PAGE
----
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Galt (Ont.) -- Buildings, structures, etc.

197 West River Road

Address: 197 West River Rd.

Owners: Simon and Carole Vandervoort

Significance: This stone home is a rather recent addition to West River Road. It was built with a number of other homes in the late 1920s and '30s. The house has an estimated construction date of 1936 and was built in the arts and crafts design. It was built low to the ground with an asymmetrical design and steep-pitched roof. The rocks used in the construction of the home were stones gathered from fields in the area - fittingly named "Riverstone."

224 West River Road

Address: 224 West River Rd.

Owners: Caroline and Martin Hare

Significance: This craftsman-style home was built circa 1927 and was one of the original homes to be built on the west side of West River Road. The name of the home’s first owner is not known by the current owners, but he apparently collected all the stone for the house on a property on the east side of the river, while the trim was supplied by a hardwood tree felled on the site. The original property comprised several acres of land, but was subdivided when it was owned by Howard A. Jenkins.

275 West River Road

Address: 275 West River Rd.

Owner: Name withheld

Significance: According to the Waterloo Historical Society, this two-storey stone home was built as a suburban residence in 1916, although some believe it dates back to the 1870s. Architecturally, the granite and limestone home has been built in the Italianate style and carries Galt architect James Dalgleish’s hallmark mix of various coloured stone. A series of Welsh-arched windows contrast the large lancet window in the front gable. The home’s roofline has deep eaves and soffits.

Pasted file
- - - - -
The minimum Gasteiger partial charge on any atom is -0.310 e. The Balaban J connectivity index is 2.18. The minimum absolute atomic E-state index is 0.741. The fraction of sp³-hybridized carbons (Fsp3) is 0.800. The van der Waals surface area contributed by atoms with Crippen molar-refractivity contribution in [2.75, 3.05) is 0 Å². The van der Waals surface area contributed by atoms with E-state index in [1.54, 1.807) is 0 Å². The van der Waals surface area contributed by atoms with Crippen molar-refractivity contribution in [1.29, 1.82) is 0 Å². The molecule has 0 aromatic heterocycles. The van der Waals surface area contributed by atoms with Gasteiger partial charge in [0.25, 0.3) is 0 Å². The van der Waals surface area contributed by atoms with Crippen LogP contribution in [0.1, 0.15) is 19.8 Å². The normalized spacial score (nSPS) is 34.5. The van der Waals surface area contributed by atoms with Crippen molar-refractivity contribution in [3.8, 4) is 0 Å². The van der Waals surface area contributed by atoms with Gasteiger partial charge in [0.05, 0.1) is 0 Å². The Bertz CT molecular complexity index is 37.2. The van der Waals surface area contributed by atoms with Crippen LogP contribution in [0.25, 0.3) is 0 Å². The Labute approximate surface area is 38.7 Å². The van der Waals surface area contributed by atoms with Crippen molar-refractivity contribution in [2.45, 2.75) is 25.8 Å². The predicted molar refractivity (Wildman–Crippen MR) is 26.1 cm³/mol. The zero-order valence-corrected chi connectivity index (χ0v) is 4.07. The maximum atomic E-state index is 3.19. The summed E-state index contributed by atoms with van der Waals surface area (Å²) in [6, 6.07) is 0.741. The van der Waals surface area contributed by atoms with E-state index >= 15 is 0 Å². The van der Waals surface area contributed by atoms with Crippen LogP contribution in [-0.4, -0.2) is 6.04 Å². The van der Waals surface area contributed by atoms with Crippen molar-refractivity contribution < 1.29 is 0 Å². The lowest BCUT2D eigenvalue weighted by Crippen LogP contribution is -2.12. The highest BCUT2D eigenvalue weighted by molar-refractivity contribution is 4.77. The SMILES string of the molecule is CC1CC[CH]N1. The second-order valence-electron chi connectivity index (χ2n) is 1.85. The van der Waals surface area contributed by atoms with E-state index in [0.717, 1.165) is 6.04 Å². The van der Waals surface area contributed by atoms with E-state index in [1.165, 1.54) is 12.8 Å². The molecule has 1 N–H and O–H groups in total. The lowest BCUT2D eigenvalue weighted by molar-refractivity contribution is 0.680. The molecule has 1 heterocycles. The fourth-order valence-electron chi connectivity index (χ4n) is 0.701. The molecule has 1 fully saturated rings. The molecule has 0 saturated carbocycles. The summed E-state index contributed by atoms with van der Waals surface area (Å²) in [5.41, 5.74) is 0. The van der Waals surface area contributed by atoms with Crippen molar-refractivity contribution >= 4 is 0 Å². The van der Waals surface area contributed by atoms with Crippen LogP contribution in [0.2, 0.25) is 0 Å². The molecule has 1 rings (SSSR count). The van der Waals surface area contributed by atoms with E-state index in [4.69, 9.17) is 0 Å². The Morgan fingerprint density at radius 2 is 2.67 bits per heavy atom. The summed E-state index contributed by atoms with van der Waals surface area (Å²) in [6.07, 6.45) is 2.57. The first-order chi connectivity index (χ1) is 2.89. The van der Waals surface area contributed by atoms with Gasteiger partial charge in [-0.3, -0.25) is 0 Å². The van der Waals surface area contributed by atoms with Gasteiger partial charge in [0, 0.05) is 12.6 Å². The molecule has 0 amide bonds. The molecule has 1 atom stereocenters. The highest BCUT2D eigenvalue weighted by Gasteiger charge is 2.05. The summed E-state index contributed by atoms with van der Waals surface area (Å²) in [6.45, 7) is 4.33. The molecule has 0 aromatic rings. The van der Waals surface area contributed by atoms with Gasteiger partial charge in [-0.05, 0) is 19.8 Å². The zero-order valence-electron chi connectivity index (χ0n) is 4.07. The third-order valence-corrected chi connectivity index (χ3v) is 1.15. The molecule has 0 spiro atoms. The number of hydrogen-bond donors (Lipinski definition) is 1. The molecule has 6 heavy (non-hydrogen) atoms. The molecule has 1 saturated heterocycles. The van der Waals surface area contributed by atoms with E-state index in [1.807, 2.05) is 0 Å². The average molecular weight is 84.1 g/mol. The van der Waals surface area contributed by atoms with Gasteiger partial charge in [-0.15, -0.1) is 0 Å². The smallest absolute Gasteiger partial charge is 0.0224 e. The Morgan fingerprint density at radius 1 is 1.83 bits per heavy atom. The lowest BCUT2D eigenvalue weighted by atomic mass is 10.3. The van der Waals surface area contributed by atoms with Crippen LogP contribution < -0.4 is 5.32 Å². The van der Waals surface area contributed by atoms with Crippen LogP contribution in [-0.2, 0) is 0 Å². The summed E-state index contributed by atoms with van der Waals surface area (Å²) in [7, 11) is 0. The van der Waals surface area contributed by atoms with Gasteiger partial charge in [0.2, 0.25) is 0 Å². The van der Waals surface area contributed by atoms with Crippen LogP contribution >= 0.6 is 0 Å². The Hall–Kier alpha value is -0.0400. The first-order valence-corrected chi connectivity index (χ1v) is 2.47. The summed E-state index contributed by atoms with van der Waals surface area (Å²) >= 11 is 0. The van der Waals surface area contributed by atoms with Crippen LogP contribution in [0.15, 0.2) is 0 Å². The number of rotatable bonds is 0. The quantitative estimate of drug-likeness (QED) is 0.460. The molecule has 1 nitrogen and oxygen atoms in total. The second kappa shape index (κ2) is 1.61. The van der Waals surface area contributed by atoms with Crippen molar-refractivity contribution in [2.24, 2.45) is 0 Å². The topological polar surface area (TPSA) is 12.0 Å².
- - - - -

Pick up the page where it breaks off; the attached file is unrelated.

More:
Lockie Farm, West River Road

Address: West River Road

Owner: Don and Betty Clubine

Significance: Although no exact date can be fixed to this Cambridge area home, it is widely accepted to be one of the earliest stone homes built on West River Road. This one-and-a-half storey stone home was constructed for Thomas Lockie, a local farmer whose family retained the house until 1939. Built circa 1840 in the Georgian style, this simple home has a large front entry framed by pairs of flat-headed windows on its front facade.
This home was featured on the Heritage Cambridge House Tour.

14 Yorke Place

Address: 14 Yorke Place

Owner: Name withheld

Significance: Cloned homes aren't all necessarily found in the city’s most recent housing developments. This Ontario cottage is one of four nearly identical homes built on this small street in the late 1800s. Yorke Place was originally called Young Street, named for innkeeper John Young, whose son James established the old Dumfries Reformer and served as the city's MPP and for a time was Ontario’s treasurer.

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